Fact: The contract was made in February, 1918 the draft was payable ninety days after date; the first shipment of 213 bales arrived on April 26, and the second of 288 bales on May 18, and the plaintiff the draft on May 21 1918, and the transaction between the parties then became complete. On May 23, he cabled the defendant that the tobacco was unsatisfactory. On June 13, he cabled that there would be a loss. On June 28, he wrote the letter above quoted. September 5, the defendant wrote the New York Agency of the Philippine National Bank that he would take the tobacco back on condition that there was not any shortage in the number of bales. During all of this time, the defendant had the use of plaintiff’s money. It is true that the defendant offered to take the tobacco back and refund the money, but this offer was not actually made to the plaintiff until October , and was upon the condition that the full amount of the 501 bales should be returned, which was an impossible condition for the plaintiff to perform. But the plaintiff did offer to account to the defendant for the tobacco which he had sold and to return all of the unsold tobacco which was then in his warehouse, and the defendant declined the offer. As a business man, he knew that the plaintiff has then purchased the tobacco for the purpose of a resale, and that the tobacco had arrived at New York about five months before the offer was made, and he also knew that the plaintiff was using every effort to sell it and convert it into money, and that he would sell the whole or any part of it if a purchaser could be found at a reasonable price. At the time the defendant’s offer was communicated to the plaintiff by the bank the plaintiff in turn offered to account to the defendant for the entire proceeds of the 141 bales which he had already sold, and to deliver to him all of the unsold tobacco. This was all that the plaintiff could do under the existing conditions. The fact that the defendant did not accept this offer is strong evidence that he was seeking an undue advantage, and that his offer to plaintiff was not made in good faith. The second shipment arrived in New York on May 18, and the plaintiff could not be expected to take any final action until the last shipment arrived. On learning the true condition of the tobacco, the plaintiff cabled the defendant on May 23 that it was unsatisfactory, and again on June 13, that there would be a substantial loss, which was followed by the letter of June 28th above quoted.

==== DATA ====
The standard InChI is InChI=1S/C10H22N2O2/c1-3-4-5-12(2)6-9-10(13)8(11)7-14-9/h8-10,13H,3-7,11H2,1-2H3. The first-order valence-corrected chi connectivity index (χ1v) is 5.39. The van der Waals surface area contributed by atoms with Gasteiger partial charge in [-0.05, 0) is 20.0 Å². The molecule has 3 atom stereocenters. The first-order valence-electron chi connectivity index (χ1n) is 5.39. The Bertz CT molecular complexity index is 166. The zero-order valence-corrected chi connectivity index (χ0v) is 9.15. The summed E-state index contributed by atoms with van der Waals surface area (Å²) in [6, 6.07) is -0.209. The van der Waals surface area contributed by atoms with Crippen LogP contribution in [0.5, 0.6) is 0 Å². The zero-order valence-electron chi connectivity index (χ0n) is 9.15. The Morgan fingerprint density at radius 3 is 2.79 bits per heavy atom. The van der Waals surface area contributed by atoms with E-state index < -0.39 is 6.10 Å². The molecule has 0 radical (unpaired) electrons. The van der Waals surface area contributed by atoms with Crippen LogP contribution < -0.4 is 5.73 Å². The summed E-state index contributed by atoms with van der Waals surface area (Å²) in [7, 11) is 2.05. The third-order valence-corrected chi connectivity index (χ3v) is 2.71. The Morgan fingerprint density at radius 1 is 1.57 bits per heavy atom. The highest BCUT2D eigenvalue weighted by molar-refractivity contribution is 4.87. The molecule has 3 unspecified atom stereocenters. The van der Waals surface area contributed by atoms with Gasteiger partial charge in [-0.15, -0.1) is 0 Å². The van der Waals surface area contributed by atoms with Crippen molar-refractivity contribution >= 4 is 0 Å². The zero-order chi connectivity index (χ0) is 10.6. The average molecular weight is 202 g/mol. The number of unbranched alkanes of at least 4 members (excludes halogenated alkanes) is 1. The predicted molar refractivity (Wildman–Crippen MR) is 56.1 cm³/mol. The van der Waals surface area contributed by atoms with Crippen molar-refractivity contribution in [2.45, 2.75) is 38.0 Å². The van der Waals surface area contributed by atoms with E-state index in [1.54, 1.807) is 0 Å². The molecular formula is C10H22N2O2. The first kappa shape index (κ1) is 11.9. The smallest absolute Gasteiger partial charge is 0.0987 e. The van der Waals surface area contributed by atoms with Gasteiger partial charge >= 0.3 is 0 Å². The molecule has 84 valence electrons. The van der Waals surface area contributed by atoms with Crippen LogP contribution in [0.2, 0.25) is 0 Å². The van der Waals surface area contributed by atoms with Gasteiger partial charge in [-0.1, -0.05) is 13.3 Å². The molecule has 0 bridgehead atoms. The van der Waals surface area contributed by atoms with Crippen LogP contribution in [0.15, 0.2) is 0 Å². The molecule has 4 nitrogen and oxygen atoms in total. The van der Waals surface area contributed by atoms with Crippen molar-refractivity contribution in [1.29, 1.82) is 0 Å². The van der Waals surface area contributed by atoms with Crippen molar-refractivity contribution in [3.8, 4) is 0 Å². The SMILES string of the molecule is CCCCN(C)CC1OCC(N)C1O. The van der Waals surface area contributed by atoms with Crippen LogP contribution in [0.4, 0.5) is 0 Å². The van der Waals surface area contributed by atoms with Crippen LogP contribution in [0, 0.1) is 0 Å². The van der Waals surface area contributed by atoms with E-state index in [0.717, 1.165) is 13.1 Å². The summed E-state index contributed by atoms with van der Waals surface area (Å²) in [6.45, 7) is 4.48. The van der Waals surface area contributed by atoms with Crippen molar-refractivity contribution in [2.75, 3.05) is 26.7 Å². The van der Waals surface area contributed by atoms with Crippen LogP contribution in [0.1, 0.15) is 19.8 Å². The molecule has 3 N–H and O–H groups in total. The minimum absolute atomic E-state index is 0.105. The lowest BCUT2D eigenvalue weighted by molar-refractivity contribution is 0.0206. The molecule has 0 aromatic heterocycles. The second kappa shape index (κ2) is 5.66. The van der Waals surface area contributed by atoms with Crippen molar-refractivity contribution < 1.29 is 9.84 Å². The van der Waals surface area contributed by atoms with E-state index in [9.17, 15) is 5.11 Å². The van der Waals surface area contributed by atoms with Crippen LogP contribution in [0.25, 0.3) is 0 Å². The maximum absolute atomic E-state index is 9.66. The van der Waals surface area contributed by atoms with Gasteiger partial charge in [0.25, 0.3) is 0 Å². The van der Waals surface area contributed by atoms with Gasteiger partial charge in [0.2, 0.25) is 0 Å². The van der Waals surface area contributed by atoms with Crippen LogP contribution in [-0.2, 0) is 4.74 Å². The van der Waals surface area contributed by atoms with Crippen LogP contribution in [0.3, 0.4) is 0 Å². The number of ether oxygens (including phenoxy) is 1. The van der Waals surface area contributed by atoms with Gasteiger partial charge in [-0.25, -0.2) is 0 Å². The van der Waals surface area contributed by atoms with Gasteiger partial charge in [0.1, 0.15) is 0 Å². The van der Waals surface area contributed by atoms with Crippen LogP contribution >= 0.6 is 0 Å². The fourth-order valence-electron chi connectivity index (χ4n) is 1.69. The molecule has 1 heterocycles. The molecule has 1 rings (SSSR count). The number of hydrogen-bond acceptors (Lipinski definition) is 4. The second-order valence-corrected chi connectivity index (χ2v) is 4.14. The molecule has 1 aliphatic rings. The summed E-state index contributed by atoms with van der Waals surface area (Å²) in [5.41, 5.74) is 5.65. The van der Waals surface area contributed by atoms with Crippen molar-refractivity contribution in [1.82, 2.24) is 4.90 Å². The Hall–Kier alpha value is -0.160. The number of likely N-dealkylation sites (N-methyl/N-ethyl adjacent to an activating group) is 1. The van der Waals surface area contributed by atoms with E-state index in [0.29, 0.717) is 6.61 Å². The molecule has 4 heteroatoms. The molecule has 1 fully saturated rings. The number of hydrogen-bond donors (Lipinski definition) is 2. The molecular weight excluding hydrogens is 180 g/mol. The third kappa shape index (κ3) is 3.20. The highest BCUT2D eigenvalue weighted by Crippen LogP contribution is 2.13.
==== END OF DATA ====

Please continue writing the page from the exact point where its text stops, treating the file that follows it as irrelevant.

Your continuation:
Issue: Whether the word “sold” used in the written contract shows that the sale was completed?
Held: No, Although the word “sold” is used in the written contract, the transaction shows that the sale was not complete until the arrival of the goods in New York. The defects in the tobacco were inherent and could not be ascertained without opening the bales and making a physical examination. When this was done, the plaintiff promptly cabled the defendant that the tobacco was not satisfactory. In the nature of things, the plaintiff could not then render the defendant a statement of the amount of this claim. By the terms of the contract, the defendant guaranteed the arrival of the tobacco in New York “in good condition.” The testimony is conclusive that the plaintiff in good faith tried to sell the tobacco, and that he sold the 141 bales at the best obtainable price; that the only reason why he did not sell the remainder was because the tobacco was not “in good condition;” and that when he first knew that it was not “in good condition,” he promptly cabled that defendant that it was unsatisfactory. As we construe the record, after the tobacco was inspected, the plaintiff promptly advised the defendant that it was unsatisfactory, and that he would have to sustain a loss, and in good faith undertook to protect the defendant and to minimize the loss, and plaintiff’s claim is not barred by the provisions of either article 336 or 342 of the Code of Commerce.
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